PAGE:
The past year has brought multiple crises – from the continued murder of Black people by law enforcement, to the direct and collateral harms of COVID-19, to systematic efforts to restrict the fundamental right to vote, and more.
Thanks to ACLU supporters like you, we stood ready to face these crises – and we are ready for whatever comes next.
For the rest of this month, we invite you to tune in as we share some of our accomplishments from the past year. While we achieved many successes in 2020, much work remains before we can consider South Carolina a state where We the People means everyone. Thank you for being part of this work.
Read more about this work:
Launching our Organizing Team
This past year, our country faced unprecedented tests: the global pandemic, social movements, and a monumental election. Our resilience and adaptability have faced profound challenges, while our understanding of community and solidarity have gained a deeper meaning. The ACLU of South Carolina’s organizing program grew to meet these challenges and deliberately invested in building people power in our state.
Across the country, we experienced a new wave of large-scale organizing. In light of COVID-19, mutual aid efforts jump started by grassroots groups mobilized to keep those in their community fed, housed, and taken care of. In Charleston, we participated in organizing efforts with the South Carolina Housing Justice Network to fight the epidemic of eviction across this state. While we were all at risk, our attention turned those who lived in especially vulnerable environments: prisons and jails. Working closely with people with incarcerated loved ones, our organizing and legal departments worked together to educate the public. And, in partnership with grassroots groups, we hosted forums and offered a space to organize direct actions such as phone zaps and social awareness campaigns.
The summer of 2020 was a grave social and moral (re)awakening. The disenfranchisement, racism, and police violence that Black and Brown people continue to face in this country was front and center. From the murder of George Floyd on May 25th, to the murder of Breonna Taylor; protest and vigils exploded across the country. Government entities, lawmakers, and law enforcement were forced to reckon with the constant devaluation and endangerment of Black life. On June 17th, 2020, Orangeburg Department of Public Safety (ODPS) announced updated policies prohibiting the use of “chokeholds” and a “duty to intervene.” These actions were swiftly implemented through a collaborative effort of local advocacy, Orangeburg Mayor Michael Butler, and Director Mike Adams of ODPS. On August 8th, 2020, the Orangeburg City Council gave the first reading to repeal loitering and vagrancy ordinances during a special session. These changes are far from enough to rectify the centuries of harm and injustice faced by Black communities. However, these wins signify the power of organizing and social pressure.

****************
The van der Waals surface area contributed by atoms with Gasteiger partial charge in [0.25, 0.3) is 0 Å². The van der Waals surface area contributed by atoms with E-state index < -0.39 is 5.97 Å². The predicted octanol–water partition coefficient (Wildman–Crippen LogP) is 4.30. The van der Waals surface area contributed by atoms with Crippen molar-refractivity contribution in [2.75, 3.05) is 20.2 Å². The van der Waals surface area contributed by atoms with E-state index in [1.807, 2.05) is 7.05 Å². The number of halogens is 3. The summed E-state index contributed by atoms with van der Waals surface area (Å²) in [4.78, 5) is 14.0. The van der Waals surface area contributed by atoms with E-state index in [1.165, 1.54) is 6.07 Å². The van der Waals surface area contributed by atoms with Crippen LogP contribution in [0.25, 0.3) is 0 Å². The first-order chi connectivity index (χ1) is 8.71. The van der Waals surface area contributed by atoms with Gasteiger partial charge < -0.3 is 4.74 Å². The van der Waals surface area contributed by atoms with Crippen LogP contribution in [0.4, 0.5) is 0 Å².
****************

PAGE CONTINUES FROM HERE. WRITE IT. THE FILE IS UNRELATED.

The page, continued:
Charleston experienced weeks of organized protests in support of racial justice. In the birthplace of the first police force in the form of a “slave patrol,” this was especially pertinent to the city’s history. Unfortunately during the last weekend of May, a peaceful protest was met with police violence and the arrest of 46 people. The ACLU of South Carolina has continuously organized with our partner organizations, such South Carolina for Criminal Justice Reform, to hold the Charleston Police Department (CPD) accountable. During multiple Public Safety Committee meetings, we stacked the docket with folks who experienced police brutality on Sunday, May 31st. We’ve sent multiple letters questioning CPD’s retaliatory actions against peaceful protestors and residents of the Eastside community. Finally, in response to an increased police presence, we organized with Charleston BLM and the Lowcountry Action Committee to create public education content encouraging civic engagement. It was no easy feat to hold an entire law enforcement agency accountable, and unfortunately CPD has not yet taken responsibility for their actions. Regardless, we were proud to build trust, power, and community with those in our city.
This year has shown us that in order to shift power and create true accountability, we must meaningfully invest in community organizing. The massive protests, policy wins, and investment in communities over police is a testament to people power. Right now we have an obligation to dismantle America’s racist and exploitative system and replace it with a new system built on a foundation of justice. The ACLU of SC is proud to be a small part of the movement for an equitable and just South Carolina.